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How to Prune Lilac Bushes in Zone 5

By Amma Marfo ; Updated September 21, 2017
A flowering lilac invites bees and butterflies.
Lilac image by Aleksander Reshetnik from Fotolia.com

For a gardener living in USDA hardiness zone 5, there are a lot of annual and perennial plants you can grow with success through cold winters. One shrub or bush that can grow well in zone 5 is the lilac, which lives for over a century when well cared for and in the right location. While lilacs require little maintenance, regular pruning can keep away some airborne diseases and ensure lush blooming year after year.

Wait for your lilac to finish blooming in mid to late spring, and for the flowers to die off. Use hand pruners to clip away the dried blooms just above the last set of leaves below the flower.

Look over the bush for old limbs that appear brittle or don’t have leaves or flowers on them. Clip off these branches using your hand pruners, or garden loppers if the branch is thick, as far down as you can reach, cutting the branch at ground level if possible.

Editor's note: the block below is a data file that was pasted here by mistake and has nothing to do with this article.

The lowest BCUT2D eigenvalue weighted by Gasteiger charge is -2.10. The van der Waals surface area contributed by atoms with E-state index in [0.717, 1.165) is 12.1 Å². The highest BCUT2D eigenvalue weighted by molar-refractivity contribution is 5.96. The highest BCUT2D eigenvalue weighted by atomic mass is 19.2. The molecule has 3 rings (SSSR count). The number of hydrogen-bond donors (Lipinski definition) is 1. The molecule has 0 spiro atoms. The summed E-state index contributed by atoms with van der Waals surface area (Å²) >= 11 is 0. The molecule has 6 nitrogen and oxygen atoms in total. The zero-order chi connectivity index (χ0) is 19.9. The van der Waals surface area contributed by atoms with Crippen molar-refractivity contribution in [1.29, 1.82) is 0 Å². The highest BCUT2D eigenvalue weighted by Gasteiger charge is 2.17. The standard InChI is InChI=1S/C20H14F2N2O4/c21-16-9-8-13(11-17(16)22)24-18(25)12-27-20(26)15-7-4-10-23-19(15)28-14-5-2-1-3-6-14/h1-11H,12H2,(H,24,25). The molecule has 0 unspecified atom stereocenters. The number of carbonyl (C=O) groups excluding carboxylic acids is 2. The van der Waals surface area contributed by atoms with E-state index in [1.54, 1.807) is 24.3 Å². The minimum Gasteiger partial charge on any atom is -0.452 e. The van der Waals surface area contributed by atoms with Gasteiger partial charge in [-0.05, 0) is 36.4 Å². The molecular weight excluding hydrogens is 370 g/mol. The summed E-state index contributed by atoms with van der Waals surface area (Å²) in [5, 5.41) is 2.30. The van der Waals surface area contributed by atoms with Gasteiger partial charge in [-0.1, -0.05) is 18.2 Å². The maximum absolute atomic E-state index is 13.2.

Cut back misshapen branches or smaller limbs that rub against a stronger limb where they originate or branch off from a larger branch.

Thin weaker branches of the lilac bush at ground level to leave behind at least three to five strong stalks on the bush to keep it healthy. These branches are already working on next year’s flowers.

Maintain your lilac by deadheading the spent flowers each year, but allow three to five years to pass before pruning again. With each pruning after the initial pruning, try to remove a third of the plant, starting with the oldest stalks.


Things You Will Need

  • Hand pruners
  • Garden loppers


  • Any clippings you have taken from strong, healthy wood can potentially be used as cuttings for propagation. Do so by cutting a thin portion to the size of a pencil. Plant the cutting two-thirds deep into clean, moist soil.


  • Aside from deadheading, don't cut the ends of your lilac branches shorter or you may not see any blooms for the next two years.